Russian Foreign Minister Sergey Lavrov on Wednesday questioned Washington’s intensive deployment of biological laboratories in countries neighboring China and Russia, as well as its unwillingness to disclose the biological experiments being performed in those facilities.
Furthermore, he noted that for about 20 years the United States has been one of the few countries against a protocol establishing a mechanism to verify and check parties’ compliance with their commitment not to create biological weapons. Their behavior has raised international concerns about what is really going on in the labs.
According to reports, the U.S. has more than 200 biological laboratories established worldwide and large-scale dangerous infectious diseases have been found around some of them. For example, the army lab at Fort Detrick in Maryland, which is the country’s largest biochemical weapons base, was shut down in July last year, but the CDC refused to give any details on the grounds of “national security”.
Once regarded as the center of the U.S. government’s darkest experiments, the lab was also the CIA’s base for secret chemical and mind control experiments. According to The New York Times, the research involved biological agents and toxins that have been determined to have the potential to pose a severe threat to public health and safety, to animal and plant health, or to animal or plant products.
What’s even more worrisome was that a vaping-related lung disease, the symptoms of which resemble those of COVID-19 pneumonia, broke out in a community just one hour’s drive away from the lab shortly after the lab was shut down. The timing and the location of the outbreak appear dubious, especially since e-cigarettes have been sold in the country since 2007.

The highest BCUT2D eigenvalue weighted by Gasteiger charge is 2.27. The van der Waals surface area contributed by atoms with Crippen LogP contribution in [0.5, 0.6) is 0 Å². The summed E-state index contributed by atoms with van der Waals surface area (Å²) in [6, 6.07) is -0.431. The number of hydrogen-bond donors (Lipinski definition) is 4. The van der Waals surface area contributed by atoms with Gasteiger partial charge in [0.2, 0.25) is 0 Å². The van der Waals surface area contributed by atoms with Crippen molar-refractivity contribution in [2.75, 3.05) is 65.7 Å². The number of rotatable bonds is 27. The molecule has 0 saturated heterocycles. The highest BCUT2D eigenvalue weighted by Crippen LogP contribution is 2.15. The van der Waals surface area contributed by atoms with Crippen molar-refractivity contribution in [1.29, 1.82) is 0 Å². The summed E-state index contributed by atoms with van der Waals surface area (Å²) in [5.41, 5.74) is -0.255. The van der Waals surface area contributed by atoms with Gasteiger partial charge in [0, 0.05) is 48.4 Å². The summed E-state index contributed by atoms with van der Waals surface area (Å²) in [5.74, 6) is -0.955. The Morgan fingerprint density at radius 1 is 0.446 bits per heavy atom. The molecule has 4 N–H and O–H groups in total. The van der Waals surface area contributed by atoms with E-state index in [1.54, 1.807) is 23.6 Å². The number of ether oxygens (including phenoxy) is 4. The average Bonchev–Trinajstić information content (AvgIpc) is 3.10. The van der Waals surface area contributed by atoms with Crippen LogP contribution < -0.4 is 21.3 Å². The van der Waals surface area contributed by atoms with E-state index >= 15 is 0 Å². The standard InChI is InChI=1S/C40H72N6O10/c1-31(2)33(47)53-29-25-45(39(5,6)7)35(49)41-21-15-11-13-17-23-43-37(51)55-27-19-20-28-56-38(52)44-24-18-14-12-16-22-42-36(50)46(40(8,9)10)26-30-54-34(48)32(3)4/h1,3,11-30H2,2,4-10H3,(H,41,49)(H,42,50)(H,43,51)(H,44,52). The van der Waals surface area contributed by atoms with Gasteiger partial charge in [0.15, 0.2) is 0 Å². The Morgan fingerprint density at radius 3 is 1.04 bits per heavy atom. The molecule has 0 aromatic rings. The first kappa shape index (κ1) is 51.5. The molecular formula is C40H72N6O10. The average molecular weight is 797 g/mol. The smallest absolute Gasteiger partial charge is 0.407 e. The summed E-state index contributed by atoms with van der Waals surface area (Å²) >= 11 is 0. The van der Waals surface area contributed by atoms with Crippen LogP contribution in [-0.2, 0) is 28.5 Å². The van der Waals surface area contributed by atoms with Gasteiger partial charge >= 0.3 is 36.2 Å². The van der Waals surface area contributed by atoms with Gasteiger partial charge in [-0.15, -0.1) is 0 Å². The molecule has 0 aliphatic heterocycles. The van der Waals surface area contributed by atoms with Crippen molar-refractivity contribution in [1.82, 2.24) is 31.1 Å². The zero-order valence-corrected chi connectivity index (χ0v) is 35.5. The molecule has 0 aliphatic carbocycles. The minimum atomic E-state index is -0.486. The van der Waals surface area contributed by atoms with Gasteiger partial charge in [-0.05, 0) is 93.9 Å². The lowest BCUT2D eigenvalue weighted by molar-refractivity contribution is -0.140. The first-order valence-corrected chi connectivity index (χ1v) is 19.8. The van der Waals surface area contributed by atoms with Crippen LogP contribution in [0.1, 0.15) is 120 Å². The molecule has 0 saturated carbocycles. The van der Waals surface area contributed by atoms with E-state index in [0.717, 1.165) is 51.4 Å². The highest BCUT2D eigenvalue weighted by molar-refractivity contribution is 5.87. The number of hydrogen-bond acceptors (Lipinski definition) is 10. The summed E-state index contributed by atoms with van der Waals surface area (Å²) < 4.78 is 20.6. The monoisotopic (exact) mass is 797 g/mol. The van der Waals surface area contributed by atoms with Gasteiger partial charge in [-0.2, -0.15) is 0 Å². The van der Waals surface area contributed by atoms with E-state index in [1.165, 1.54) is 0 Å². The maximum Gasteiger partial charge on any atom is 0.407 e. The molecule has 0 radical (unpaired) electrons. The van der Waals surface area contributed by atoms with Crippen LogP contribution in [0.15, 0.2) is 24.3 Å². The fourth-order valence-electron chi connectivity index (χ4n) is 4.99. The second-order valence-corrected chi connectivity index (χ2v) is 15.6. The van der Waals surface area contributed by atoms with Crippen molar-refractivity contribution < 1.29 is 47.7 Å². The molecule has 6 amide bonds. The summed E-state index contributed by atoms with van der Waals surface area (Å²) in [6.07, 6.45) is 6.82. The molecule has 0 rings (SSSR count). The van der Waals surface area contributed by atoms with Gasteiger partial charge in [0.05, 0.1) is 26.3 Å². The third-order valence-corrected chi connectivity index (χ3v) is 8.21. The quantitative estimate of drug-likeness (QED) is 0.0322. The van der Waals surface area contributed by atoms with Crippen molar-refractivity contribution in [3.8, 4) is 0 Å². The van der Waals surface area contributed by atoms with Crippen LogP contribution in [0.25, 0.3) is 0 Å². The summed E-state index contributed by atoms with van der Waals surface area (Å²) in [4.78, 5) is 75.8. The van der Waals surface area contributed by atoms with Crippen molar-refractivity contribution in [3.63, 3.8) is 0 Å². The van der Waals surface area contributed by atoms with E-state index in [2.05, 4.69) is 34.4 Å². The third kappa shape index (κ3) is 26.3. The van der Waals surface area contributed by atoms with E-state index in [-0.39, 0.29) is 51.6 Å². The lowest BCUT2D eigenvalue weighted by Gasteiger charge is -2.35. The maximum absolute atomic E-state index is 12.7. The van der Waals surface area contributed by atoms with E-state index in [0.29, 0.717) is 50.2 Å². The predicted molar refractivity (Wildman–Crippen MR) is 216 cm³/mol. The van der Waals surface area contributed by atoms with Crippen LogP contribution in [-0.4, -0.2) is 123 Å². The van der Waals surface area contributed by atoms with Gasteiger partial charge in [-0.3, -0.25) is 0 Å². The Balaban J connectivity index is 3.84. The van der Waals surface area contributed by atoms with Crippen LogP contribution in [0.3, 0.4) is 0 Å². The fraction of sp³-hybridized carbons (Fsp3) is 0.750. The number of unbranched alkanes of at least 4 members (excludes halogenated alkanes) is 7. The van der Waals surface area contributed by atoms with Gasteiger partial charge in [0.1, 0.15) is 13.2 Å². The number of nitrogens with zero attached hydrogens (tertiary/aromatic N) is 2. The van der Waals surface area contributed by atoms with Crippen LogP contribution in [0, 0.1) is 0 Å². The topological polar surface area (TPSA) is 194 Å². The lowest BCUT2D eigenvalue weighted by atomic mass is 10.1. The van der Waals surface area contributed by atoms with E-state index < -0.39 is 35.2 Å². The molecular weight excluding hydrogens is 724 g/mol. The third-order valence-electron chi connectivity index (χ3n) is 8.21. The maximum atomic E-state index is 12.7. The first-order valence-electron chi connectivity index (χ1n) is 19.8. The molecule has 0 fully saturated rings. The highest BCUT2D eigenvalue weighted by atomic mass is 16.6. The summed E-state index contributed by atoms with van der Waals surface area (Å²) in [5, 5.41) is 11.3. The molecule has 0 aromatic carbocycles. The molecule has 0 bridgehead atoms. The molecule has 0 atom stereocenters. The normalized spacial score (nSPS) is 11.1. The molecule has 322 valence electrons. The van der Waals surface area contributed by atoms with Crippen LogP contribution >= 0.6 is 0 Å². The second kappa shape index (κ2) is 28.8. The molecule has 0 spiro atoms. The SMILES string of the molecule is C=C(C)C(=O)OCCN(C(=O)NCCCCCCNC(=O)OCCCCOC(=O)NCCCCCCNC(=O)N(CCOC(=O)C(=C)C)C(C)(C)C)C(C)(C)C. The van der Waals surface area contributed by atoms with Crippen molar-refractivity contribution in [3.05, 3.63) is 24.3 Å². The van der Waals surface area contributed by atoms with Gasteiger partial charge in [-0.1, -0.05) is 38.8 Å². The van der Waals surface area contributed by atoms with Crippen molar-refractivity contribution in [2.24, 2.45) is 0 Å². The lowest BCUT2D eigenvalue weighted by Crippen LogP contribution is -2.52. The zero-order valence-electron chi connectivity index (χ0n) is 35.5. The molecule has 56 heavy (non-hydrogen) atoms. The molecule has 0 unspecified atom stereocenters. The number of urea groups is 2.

In March, many Americans signed a petition that asked the White House to disclose the real reason behind the closure after the CDC decided to reopen the Fort Detrick lab. They also wanted clarification about whether the lab was related to the novel coronavirus and if there had been a virus leak. Unsurprisingly, U.S. authorities and politicians have remained silent on the issue.
The unusual silence from Washington has raised international concerns as to what kind of risks the U.S. biolabs, which are found in former Soviet Union member countries, Southeast Asian nations and African countries, may pose to global public health security.
According to USA Today, hundreds of incidents of unintended exposure to deadly biological microorganisms have occurred in U.S. biolabs since 2003. While rare, the report noted that there have been lab-created outbreaks that have spread to people or animals in the surrounding community.
Anna Popova, Head of the Russian Federal Service for Supervision of Consumer Rights Protection and Human Well-Being, said in November that Georgia disestablished its own epidemic prevention agency and replaced it with a lab set up by the United States in 2003. After that, Crimean-Congo hemorrhagic fever and anthrax broke out in Georgia.
As Lavrov pointed out, the U.S. stands almost alone against the resumption of negotiations on the verification protocol of the 1972 Biological Weapons Convention, which has won support from many of the signatory countries. Washington has repeatedly blocked the effort, claiming that the biological field is not for verification because it may threaten what they call “national interests and trade secrets”, as well as “facilitate industrial espionage activities”.
What threats to humanity are being hidden in those suspicious biological labs? It is a question that needs to be honestly answered by Washington, especially when the world faces a major threat to its public health safety.